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FIRST-PERSON: Up for grabs

McMINNVILLE, Ore. (BP)–“If the Supreme Court says that you have a right to consensual sex within your home, then you have the right to bigamy, you have the right to polygamy, you have the right to incest, you have the right to adultery. You have the right to anything,” Sen. Rick Santorum told an AP reporter the other day.

The Republican from Pennsylvania was reflecting the worrisome logic fueling a current Supreme Court case concerning the constitutionality of Texas’ sodomy laws that declare homosexual practices illegal. Homosexual-rights groups and the liberals who love them have denounced Santorum for his remarks and called for his resignation as chairman of the Republican Senate Caucus.

When I first became aware of the senator’s comment, I gave him a standing ovation. “Finally,” I thought, “an elected official with the courage to voice a moral conviction.” Santorum had the guts to state what few politicians and even some preachers are afraid to proclaim — homosexual acts are aberrant.

I also experienced a significant case of deja vu. It was not too long ago that I found myself defending and explaining a comment very similar to Santorum’s.

I was involved in a statewide effort to curtail the promotion of homosexuality in Oregon’s public schools. I believe it is wholly inappropriate for the government to introduce 5-year-olds to a practice that revolves around deviant sexual behavior. My participation in this political push caused me to be involved in several debates on the subject.

In one particular forum a colleague happened to equate homosexual practices with incest. After the debate, five irate individuals upset over the comparison surrounded me. One lady screamed, “How dare you compare incest with homosexuality?”

I responded, “You mean how dare we compare incest with homosexuality, bisexuality, and transgender lifestyles, because your group supports all of the above, right?” The lady responded, “Yes, of course.”

“Let me ask you a question,” I said. “Why are you so upset with the comparison?”

“Because it is wrong,” she asserted.

“Why is it wrong?”

“Because of an adult taking advantage of a child,” she replied.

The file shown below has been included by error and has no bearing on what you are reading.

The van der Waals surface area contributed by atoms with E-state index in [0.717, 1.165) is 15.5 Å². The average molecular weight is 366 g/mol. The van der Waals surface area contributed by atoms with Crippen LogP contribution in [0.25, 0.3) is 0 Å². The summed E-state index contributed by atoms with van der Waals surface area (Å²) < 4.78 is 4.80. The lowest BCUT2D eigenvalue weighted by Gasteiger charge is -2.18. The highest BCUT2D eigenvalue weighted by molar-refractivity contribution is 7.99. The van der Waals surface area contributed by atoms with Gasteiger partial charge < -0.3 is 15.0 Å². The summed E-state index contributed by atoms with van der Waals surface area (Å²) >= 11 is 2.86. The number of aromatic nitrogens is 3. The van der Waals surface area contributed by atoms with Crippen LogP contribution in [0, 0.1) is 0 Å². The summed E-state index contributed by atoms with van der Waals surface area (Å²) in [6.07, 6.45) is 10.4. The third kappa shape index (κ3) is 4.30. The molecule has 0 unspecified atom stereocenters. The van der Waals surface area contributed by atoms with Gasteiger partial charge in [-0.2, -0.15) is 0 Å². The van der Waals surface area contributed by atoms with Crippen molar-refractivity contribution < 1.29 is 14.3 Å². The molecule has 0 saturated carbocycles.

“The definition of incest has nothing to do with age,” I countered. “Incest by definition is two members of the same family engaging in sex. If two consenting adults of the same family want to engage in sex, why does that bother you?”

She paused before answering. “It is wrong.”

“Why?” I pressed.

She glared at me. “It is just wrong.”

“Oh, I see. You are willing to make a moral judgment on someone’s behavior simply because you deem it to be wrong or distasteful,” I said. “I agree that incest is wrong. It is wrong for the same reason that homosexuality, bisexuality and transgender pursuits are wrong because it violates God’s natural and moral laws.”

At this point the lady tried to change the subject. However, I would not allow her to do so. I asserted, “If we do not have a sexual standard rooted in absolute truth, then we have no standard at all, and everything sexual is fair game, including bestiality.” With that the conversation ended because the lady and her cohorts walked away.

Rick Santorum is absolutely right. The Judeo-Christian principles upon which our country was founded draws a line concerning appropriate sexual relationships. Once the ideal of heterosexual monogamy is cast aside — for whatever reason — then all relationship combinations are up for grabs. I concur completely with Sen. Santorum; all relationships are not created equal.
Boggs is pastor of Valley Baptist Church, McMinnville, Ore.

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  • Kelly Boggs